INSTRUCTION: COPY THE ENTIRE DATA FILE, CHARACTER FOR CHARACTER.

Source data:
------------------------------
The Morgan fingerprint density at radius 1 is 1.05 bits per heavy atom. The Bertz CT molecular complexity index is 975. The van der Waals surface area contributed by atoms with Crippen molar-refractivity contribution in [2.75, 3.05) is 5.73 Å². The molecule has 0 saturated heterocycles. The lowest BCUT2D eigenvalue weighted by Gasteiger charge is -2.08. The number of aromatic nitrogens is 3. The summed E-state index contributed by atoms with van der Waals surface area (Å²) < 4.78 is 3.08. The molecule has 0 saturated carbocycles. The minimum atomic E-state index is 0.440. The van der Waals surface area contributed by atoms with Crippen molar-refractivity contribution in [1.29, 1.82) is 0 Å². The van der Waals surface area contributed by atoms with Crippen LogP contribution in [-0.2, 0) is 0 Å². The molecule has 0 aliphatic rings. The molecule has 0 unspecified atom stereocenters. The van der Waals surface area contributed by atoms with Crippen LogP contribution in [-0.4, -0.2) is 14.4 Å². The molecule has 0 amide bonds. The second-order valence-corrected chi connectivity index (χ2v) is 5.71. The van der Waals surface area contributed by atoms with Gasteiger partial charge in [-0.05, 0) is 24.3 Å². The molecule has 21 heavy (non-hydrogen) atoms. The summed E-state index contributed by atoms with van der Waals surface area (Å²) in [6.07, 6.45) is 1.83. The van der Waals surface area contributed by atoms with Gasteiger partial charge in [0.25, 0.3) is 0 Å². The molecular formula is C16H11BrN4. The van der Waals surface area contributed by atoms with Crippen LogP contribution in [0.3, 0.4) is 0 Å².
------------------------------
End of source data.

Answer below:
The Morgan fingerprint density at radius 1 is 1.05 bits per heavy atom. The Bertz CT molecular complexity index is 975. The van der Waals surface area contributed by atoms with Crippen molar-refractivity contribution in [2.75, 3.05) is 5.73 Å². The molecule has 0 saturated heterocycles. The lowest BCUT2D eigenvalue weighted by Gasteiger charge is -2.08. The number of aromatic nitrogens is 3. The summed E-state index contributed by atoms with van der Waals surface area (Å²) < 4.78 is 3.08. The molecule has 0 saturated carbocycles. The minimum atomic E-state index is 0.440. The van der Waals surface area contributed by atoms with Crippen molar-refractivity contribution in [1.29, 1.82) is 0 Å². The van der Waals surface area contributed by atoms with Crippen LogP contribution in [-0.2, 0) is 0 Å². The molecule has 0 aliphatic rings. The molecule has 0 unspecified atom stereocenters. The van der Waals surface area contributed by atoms with Crippen LogP contribution in [-0.4, -0.2) is 14.4 Å². The molecule has 0 amide bonds. The second-order valence-corrected chi connectivity index (χ2v) is 5.71. The van der Waals surface area contributed by atoms with Gasteiger partial charge in [-0.05, 0) is 24.3 Å². The molecule has 21 heavy (non-hydrogen) atoms. The summed E-state index contributed by atoms with van der Waals surface area (Å²) in [6.07, 6.45) is 1.83. The van der Waals surface area contributed by atoms with Gasteiger partial charge in [0.25, 0.3) is 0 Å². The molecular formula is C16H11BrN4. The van der Waals surface area contributed by atoms with Crippen LogP contribution in [0.3, 0.4) is 0 Å².